Representation is of paramount importance in most modern democracies. In many countries quotas are set to encourage participation among women, minorities, and other traditionally underrepresented social groups.
Kenya is an interesting case in this regard. In August 2017 Kenyans will vote for their president and deputy president, and members of both houses of a bicameral legislature.
Sixteen seats in the Senate are reserved for female candidates, two more for youth members (one male, one female), and two more still for disabled members (one male, one female), all of whom are nominated by 47 elected Senators (one per county).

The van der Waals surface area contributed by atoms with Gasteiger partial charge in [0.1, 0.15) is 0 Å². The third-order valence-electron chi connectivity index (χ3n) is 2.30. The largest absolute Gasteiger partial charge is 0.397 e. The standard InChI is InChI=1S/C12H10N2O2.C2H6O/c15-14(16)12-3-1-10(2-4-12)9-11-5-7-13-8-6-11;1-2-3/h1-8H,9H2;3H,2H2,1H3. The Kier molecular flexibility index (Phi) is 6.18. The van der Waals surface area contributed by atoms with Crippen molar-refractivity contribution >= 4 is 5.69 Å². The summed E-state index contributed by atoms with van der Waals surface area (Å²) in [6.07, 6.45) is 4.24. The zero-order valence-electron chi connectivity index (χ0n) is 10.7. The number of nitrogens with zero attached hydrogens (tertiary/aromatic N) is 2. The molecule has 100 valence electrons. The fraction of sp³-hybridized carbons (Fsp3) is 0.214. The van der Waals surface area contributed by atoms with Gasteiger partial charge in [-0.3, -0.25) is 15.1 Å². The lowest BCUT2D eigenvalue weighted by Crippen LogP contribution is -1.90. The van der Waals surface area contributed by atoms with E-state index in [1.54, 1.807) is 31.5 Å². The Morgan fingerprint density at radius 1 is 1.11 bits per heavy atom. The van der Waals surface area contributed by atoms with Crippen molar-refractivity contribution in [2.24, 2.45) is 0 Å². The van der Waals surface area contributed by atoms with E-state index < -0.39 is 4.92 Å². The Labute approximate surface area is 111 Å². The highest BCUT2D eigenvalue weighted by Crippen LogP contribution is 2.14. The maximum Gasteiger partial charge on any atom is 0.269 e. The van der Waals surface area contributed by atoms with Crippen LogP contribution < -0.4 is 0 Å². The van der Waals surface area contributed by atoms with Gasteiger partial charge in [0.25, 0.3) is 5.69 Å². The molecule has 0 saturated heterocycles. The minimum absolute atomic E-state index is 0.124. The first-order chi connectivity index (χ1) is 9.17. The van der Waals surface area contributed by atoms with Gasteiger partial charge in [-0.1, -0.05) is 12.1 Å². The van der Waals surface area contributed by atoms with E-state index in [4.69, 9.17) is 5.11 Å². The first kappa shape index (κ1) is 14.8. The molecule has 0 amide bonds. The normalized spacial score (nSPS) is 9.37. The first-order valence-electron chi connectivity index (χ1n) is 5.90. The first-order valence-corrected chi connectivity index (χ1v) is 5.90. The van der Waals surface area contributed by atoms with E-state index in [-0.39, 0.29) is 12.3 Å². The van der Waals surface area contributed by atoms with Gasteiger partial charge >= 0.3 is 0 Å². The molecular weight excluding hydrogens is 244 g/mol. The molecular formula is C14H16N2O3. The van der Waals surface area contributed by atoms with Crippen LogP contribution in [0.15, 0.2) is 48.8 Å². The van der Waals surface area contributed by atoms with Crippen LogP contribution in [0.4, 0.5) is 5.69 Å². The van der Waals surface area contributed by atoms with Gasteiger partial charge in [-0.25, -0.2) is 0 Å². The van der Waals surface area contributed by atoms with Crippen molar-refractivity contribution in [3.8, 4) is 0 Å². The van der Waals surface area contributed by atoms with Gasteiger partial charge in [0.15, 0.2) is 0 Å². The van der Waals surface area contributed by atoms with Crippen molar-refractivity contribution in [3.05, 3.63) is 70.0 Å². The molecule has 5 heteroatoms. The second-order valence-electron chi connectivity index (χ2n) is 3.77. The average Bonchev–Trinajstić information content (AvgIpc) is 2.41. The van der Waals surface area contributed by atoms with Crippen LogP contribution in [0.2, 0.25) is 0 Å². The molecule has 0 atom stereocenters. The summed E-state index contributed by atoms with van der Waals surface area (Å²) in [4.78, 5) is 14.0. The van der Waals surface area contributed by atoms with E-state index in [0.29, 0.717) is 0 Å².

Similarly, 290 members of the lower house are joined by 47 women representatives (one per county). Meanwhile, twelve more representatives are nominated by parliamentary parties to represent special interests.
The status of these quotas appears to be in a state of flux, however. In a decision of April 2017, the Kenya High Court has threatened to dissolve Parliament early if it does not enact legislation enforcing Constitutional provisions on gender quotas.